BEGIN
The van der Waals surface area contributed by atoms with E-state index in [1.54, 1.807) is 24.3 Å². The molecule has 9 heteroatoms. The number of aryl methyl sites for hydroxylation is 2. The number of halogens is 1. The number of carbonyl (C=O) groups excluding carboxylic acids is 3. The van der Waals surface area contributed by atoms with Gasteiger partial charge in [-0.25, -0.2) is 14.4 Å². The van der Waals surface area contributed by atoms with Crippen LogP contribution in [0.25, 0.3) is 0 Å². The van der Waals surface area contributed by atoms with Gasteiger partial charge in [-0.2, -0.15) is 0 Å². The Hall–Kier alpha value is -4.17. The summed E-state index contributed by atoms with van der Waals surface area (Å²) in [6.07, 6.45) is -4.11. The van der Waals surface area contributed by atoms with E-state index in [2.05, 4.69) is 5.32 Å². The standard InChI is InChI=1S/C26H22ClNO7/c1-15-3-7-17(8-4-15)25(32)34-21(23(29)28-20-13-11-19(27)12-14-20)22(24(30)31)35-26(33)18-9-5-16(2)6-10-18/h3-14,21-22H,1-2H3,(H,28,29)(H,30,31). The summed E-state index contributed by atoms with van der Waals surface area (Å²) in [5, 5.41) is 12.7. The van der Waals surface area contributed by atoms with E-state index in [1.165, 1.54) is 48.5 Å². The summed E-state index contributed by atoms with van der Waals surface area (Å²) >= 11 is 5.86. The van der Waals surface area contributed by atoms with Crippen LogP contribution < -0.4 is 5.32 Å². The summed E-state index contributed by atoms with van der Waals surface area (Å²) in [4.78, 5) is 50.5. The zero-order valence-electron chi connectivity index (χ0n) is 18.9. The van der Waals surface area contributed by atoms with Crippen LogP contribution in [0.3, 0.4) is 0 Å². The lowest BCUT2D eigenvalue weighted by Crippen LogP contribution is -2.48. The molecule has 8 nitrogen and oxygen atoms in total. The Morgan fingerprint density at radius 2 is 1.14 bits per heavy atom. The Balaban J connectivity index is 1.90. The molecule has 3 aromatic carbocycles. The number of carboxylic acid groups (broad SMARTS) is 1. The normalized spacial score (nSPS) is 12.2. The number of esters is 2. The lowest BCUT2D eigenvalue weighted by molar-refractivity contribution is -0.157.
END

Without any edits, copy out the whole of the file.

The van der Waals surface area contributed by atoms with E-state index in [1.54, 1.807) is 24.3 Å². The molecule has 9 heteroatoms. The number of aryl methyl sites for hydroxylation is 2. The number of halogens is 1. The number of carbonyl (C=O) groups excluding carboxylic acids is 3. The van der Waals surface area contributed by atoms with Gasteiger partial charge in [-0.25, -0.2) is 14.4 Å². The van der Waals surface area contributed by atoms with Crippen LogP contribution in [0.25, 0.3) is 0 Å². The van der Waals surface area contributed by atoms with Gasteiger partial charge in [-0.2, -0.15) is 0 Å². The Hall–Kier alpha value is -4.17. The summed E-state index contributed by atoms with van der Waals surface area (Å²) in [6.07, 6.45) is -4.11. The van der Waals surface area contributed by atoms with E-state index in [2.05, 4.69) is 5.32 Å². The standard InChI is InChI=1S/C26H22ClNO7/c1-15-3-7-17(8-4-15)25(32)34-21(23(29)28-20-13-11-19(27)12-14-20)22(24(30)31)35-26(33)18-9-5-16(2)6-10-18/h3-14,21-22H,1-2H3,(H,28,29)(H,30,31). The summed E-state index contributed by atoms with van der Waals surface area (Å²) in [5, 5.41) is 12.7. The van der Waals surface area contributed by atoms with E-state index in [1.165, 1.54) is 48.5 Å². The summed E-state index contributed by atoms with van der Waals surface area (Å²) >= 11 is 5.86. The van der Waals surface area contributed by atoms with Crippen LogP contribution < -0.4 is 5.32 Å². The summed E-state index contributed by atoms with van der Waals surface area (Å²) in [4.78, 5) is 50.5. The zero-order valence-electron chi connectivity index (χ0n) is 18.9. The van der Waals surface area contributed by atoms with Crippen LogP contribution in [0.3, 0.4) is 0 Å². The lowest BCUT2D eigenvalue weighted by Crippen LogP contribution is -2.48. The molecule has 8 nitrogen and oxygen atoms in total. The Morgan fingerprint density at radius 2 is 1.14 bits per heavy atom. The Balaban J connectivity index is 1.90. The molecule has 3 aromatic carbocycles. The number of carboxylic acid groups (broad SMARTS) is 1. The normalized spacial score (nSPS) is 12.2. The number of esters is 2. The lowest BCUT2D eigenvalue weighted by molar-refractivity contribution is -0.157.